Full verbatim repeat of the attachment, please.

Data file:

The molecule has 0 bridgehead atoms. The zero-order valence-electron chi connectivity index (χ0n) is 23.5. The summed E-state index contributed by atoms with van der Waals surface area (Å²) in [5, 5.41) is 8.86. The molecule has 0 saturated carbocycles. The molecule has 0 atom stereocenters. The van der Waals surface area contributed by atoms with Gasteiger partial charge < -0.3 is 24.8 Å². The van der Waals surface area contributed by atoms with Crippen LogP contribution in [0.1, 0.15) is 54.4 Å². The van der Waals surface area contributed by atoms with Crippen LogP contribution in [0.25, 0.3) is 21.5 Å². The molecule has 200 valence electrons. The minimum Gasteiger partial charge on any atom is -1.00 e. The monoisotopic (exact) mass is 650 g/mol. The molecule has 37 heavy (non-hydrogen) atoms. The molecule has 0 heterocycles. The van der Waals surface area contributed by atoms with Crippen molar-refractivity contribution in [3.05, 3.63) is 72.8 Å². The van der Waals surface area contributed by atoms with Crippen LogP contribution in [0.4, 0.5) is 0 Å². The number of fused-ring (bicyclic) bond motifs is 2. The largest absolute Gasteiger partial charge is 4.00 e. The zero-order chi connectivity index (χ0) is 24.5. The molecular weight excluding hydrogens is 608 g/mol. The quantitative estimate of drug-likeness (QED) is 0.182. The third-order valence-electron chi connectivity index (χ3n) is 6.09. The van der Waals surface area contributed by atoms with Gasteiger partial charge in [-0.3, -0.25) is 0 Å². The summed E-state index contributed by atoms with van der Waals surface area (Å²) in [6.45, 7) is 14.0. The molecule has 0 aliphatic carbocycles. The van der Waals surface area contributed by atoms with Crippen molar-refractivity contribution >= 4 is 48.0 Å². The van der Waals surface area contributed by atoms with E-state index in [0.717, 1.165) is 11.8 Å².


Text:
The molecule has 0 bridgehead atoms. The zero-order valence-electron chi connectivity index (χ0n) is 23.5. The summed E-state index contributed by atoms with van der Waals surface area (Å²) in [5, 5.41) is 8.86. The molecule has 0 saturated carbocycles. The molecule has 0 atom stereocenters. The van der Waals surface area contributed by atoms with Gasteiger partial charge < -0.3 is 24.8 Å². The van der Waals surface area contributed by atoms with Crippen LogP contribution in [0.1, 0.15) is 54.4 Å². The van der Waals surface area contributed by atoms with Crippen LogP contribution in [0.25, 0.3) is 21.5 Å². The molecule has 200 valence electrons. The minimum Gasteiger partial charge on any atom is -1.00 e. The monoisotopic (exact) mass is 650 g/mol. The molecule has 37 heavy (non-hydrogen) atoms. The molecule has 0 heterocycles. The van der Waals surface area contributed by atoms with Crippen molar-refractivity contribution in [3.05, 3.63) is 72.8 Å². The van der Waals surface area contributed by atoms with Crippen LogP contribution in [0.4, 0.5) is 0 Å². The number of fused-ring (bicyclic) bond motifs is 2. The largest absolute Gasteiger partial charge is 4.00 e. The zero-order chi connectivity index (χ0) is 24.5. The molecular weight excluding hydrogens is 608 g/mol. The quantitative estimate of drug-likeness (QED) is 0.182. The third-order valence-electron chi connectivity index (χ3n) is 6.09. The van der Waals surface area contributed by atoms with Gasteiger partial charge in [-0.3, -0.25) is 0 Å². The summed E-state index contributed by atoms with van der Waals surface area (Å²) in [6.45, 7) is 14.0. The molecule has 0 aliphatic carbocycles. The van der Waals surface area contributed by atoms with Crippen molar-refractivity contribution >= 4 is 48.0 Å². The van der Waals surface area contributed by atoms with E-state index in [0.717, 1.165) is 11.8 Å².